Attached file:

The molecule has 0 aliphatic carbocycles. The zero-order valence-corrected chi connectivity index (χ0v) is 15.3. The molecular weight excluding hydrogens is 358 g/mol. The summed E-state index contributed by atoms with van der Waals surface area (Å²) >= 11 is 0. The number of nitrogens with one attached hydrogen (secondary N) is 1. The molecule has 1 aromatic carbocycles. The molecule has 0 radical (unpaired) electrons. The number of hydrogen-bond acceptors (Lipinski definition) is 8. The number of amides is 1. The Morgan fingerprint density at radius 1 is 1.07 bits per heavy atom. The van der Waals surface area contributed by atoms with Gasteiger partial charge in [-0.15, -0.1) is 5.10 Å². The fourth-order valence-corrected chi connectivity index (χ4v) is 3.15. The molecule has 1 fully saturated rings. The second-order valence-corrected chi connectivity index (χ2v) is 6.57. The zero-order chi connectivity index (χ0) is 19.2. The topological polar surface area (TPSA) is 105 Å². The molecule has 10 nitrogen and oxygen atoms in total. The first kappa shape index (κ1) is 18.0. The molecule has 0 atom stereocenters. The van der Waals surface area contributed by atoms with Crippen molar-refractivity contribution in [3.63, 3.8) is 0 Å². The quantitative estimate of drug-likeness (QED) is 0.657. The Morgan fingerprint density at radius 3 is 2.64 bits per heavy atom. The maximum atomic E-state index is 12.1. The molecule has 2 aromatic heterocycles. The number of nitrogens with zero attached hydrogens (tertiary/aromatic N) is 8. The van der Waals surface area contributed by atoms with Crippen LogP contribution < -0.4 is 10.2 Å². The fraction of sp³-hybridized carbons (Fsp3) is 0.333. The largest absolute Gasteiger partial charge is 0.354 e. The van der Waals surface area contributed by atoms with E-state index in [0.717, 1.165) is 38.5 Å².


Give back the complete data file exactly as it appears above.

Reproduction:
The molecule has 0 aliphatic carbocycles. The zero-order valence-corrected chi connectivity index (χ0v) is 15.3. The molecular weight excluding hydrogens is 358 g/mol. The summed E-state index contributed by atoms with van der Waals surface area (Å²) >= 11 is 0. The number of nitrogens with one attached hydrogen (secondary N) is 1. The molecule has 1 aromatic carbocycles. The molecule has 0 radical (unpaired) electrons. The number of hydrogen-bond acceptors (Lipinski definition) is 8. The number of amides is 1. The Morgan fingerprint density at radius 1 is 1.07 bits per heavy atom. The van der Waals surface area contributed by atoms with Gasteiger partial charge in [-0.15, -0.1) is 5.10 Å². The fourth-order valence-corrected chi connectivity index (χ4v) is 3.15. The molecule has 1 fully saturated rings. The second-order valence-corrected chi connectivity index (χ2v) is 6.57. The zero-order chi connectivity index (χ0) is 19.2. The topological polar surface area (TPSA) is 105 Å². The molecule has 10 nitrogen and oxygen atoms in total. The first kappa shape index (κ1) is 18.0. The molecule has 0 atom stereocenters. The van der Waals surface area contributed by atoms with Crippen molar-refractivity contribution in [3.63, 3.8) is 0 Å². The quantitative estimate of drug-likeness (QED) is 0.657. The Morgan fingerprint density at radius 3 is 2.64 bits per heavy atom. The maximum atomic E-state index is 12.1. The molecule has 2 aromatic heterocycles. The number of nitrogens with zero attached hydrogens (tertiary/aromatic N) is 8. The van der Waals surface area contributed by atoms with Crippen LogP contribution < -0.4 is 10.2 Å². The fraction of sp³-hybridized carbons (Fsp3) is 0.333. The largest absolute Gasteiger partial charge is 0.354 e. The van der Waals surface area contributed by atoms with E-state index in [0.717, 1.165) is 38.5 Å².